Subscribe / Unsubscribe Enewsletters | Login | Register

Pencil Banner

NAS shoot-out: 5 storage servers battle for business

Desmond Fuller | Oct. 19, 2011
Five- and six-bay NAS cabinets from Iomega, Netgear, QNAP, Synology, and Thecus compete on speed, ease, and business features

The simplest backup option is to plug a USB drive into the NAS to copy the folders and files that are the most critical to your business. All of the NAS boxes I reviewed include USB ports, and most have eSATA ports. Some even have handy buttons on the front for automating these backups. However, if you need to back up multiple terabytes of data, plugging in an external USB is hardly the best option.

Not long ago, you would look to a software solution to perform regular backups of your data to a tape drive. Tape is still a valid solution, and vendors such as Netgear make it clear that they have partnerships with many of these software makers (Symantec, Acronis, and StorageCraft to name a few).

Today, disk-to-disk backup is the clear solution in this market segment. Basically, this requires you to deploy two NAS boxes and have them sync to each other. In the individual reviews, I went into more depth on some of the more elegant replication solutions by Iomega and Netgear. Replication in QNAP is not quite on par with Iomega and Netgear, but it's a cut above Synology and Thecus. For these devices, replication is done using rsync.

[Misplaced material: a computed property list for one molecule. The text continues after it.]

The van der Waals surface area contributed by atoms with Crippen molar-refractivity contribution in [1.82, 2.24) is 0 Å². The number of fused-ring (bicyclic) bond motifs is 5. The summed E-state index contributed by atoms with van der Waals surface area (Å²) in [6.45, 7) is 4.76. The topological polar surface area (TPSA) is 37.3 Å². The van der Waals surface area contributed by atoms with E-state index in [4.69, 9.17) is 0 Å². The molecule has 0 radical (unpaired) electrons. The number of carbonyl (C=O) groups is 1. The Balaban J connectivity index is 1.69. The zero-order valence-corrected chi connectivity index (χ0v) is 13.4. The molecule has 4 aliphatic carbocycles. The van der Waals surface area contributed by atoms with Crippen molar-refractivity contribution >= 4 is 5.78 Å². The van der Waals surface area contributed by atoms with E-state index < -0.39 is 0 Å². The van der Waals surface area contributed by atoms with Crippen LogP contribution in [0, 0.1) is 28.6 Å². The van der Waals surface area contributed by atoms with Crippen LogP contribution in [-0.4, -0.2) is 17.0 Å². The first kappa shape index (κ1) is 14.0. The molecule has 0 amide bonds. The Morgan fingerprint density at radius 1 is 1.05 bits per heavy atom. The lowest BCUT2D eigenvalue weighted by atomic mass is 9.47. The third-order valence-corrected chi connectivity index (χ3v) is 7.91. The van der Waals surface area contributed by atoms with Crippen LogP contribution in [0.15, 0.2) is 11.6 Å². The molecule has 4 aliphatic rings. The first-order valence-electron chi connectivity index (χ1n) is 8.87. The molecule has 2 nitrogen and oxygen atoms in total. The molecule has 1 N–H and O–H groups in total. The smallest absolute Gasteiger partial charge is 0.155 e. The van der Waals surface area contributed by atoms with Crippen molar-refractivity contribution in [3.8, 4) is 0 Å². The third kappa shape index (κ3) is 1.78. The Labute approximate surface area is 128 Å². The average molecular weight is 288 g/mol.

Rsync allows you to synchronize your files automatically to another box. Instead of copying all of the data each time, rsync copies over only the changes or differences, minimizing both bandwidth requirements and copy time. Rsync is a perfectly good way to back up the NAS, but it is harder to set up than the replication solutions from the likes of Iomega and Netgear. These make NAS backups a snap even for nontechnical users. In Netgear's case, it also provides the ability to manage several NAS boxes from one Web-based interface to do file replication across multiple sites (albeit at additional cost).

Then there's "cloud backup" -- using backup software that copies the data on the NAS to a cloud storage service. Typically, these services charge a monthly fee that depends on the amount of data you need to store on their servers. Procedures are in place to ensure the privacy of your data via encryption and security policies. Iomega and Netgear use their own cloud storage solutions, but other NAS manufacturers such as QNAP offer backup to third parties such as Amazon S3 and ElephantDrive.

NAS shoot-out: Advanced features iSCSI (Internet Small Computer System Interface) is a feature that many small businesses should keep in mind. Even if you might not use it today, it offers flexibility you might very well appreciate in the future. In a nutshell, iSCSI gives the illusion to a server that it has locally attached storage when that storage is in fact running off the NAS. It is a perfect way to consolidate your data in one location while also giving your Web server or database server the "local" storage it requires.


Previous Page  1  2  3  4  5  Next Page 

Sign up for CIO Asia eNewsletters.